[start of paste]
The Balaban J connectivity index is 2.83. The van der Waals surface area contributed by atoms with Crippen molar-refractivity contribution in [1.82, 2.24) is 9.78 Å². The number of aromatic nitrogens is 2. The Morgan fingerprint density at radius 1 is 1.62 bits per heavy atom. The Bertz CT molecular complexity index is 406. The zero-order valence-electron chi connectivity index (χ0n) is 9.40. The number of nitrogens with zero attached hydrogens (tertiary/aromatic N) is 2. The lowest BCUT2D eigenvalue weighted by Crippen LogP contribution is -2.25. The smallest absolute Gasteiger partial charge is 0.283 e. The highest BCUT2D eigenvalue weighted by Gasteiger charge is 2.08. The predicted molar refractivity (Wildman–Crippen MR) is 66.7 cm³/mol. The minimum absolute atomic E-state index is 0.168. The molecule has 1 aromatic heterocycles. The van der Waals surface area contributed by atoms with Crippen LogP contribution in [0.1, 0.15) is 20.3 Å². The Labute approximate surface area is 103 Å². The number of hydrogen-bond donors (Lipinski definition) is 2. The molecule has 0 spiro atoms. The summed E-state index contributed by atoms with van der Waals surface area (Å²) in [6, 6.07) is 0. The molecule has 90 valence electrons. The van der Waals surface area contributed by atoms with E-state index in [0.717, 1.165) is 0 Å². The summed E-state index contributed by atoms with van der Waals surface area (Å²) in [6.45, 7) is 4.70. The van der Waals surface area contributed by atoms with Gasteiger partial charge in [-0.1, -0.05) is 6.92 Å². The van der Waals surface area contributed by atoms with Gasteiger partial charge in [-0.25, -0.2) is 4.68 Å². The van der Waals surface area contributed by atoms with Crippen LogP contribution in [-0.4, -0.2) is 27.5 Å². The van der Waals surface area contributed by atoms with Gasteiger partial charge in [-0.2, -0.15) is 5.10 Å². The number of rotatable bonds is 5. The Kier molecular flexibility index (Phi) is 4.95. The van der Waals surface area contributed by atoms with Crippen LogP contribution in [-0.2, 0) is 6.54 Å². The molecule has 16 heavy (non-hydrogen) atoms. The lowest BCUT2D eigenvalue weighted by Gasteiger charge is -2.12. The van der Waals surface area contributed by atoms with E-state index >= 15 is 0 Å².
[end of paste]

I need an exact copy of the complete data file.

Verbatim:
The Balaban J connectivity index is 2.83. The van der Waals surface area contributed by atoms with Crippen molar-refractivity contribution in [1.82, 2.24) is 9.78 Å². The number of aromatic nitrogens is 2. The Morgan fingerprint density at radius 1 is 1.62 bits per heavy atom. The Bertz CT molecular complexity index is 406. The zero-order valence-electron chi connectivity index (χ0n) is 9.40. The number of nitrogens with zero attached hydrogens (tertiary/aromatic N) is 2. The lowest BCUT2D eigenvalue weighted by Crippen LogP contribution is -2.25. The smallest absolute Gasteiger partial charge is 0.283 e. The highest BCUT2D eigenvalue weighted by Gasteiger charge is 2.08. The predicted molar refractivity (Wildman–Crippen MR) is 66.7 cm³/mol. The minimum absolute atomic E-state index is 0.168. The molecule has 1 aromatic heterocycles. The van der Waals surface area contributed by atoms with Crippen LogP contribution in [0.1, 0.15) is 20.3 Å². The Labute approximate surface area is 103 Å². The number of hydrogen-bond donors (Lipinski definition) is 2. The molecule has 0 spiro atoms. The summed E-state index contributed by atoms with van der Waals surface area (Å²) in [6, 6.07) is 0. The molecule has 90 valence electrons. The van der Waals surface area contributed by atoms with E-state index in [0.717, 1.165) is 0 Å². The summed E-state index contributed by atoms with van der Waals surface area (Å²) in [6.45, 7) is 4.70. The van der Waals surface area contributed by atoms with Gasteiger partial charge in [-0.1, -0.05) is 6.92 Å². The van der Waals surface area contributed by atoms with Gasteiger partial charge in [-0.25, -0.2) is 4.68 Å². The van der Waals surface area contributed by atoms with Crippen LogP contribution in [-0.4, -0.2) is 27.5 Å². The van der Waals surface area contributed by atoms with Gasteiger partial charge in [-0.2, -0.15) is 5.10 Å². The number of rotatable bonds is 5. The Kier molecular flexibility index (Phi) is 4.95. The van der Waals surface area contributed by atoms with Crippen LogP contribution in [-0.2, 0) is 6.54 Å². The molecule has 16 heavy (non-hydrogen) atoms. The lowest BCUT2D eigenvalue weighted by Gasteiger charge is -2.12. The van der Waals surface area contributed by atoms with E-state index >= 15 is 0 Å².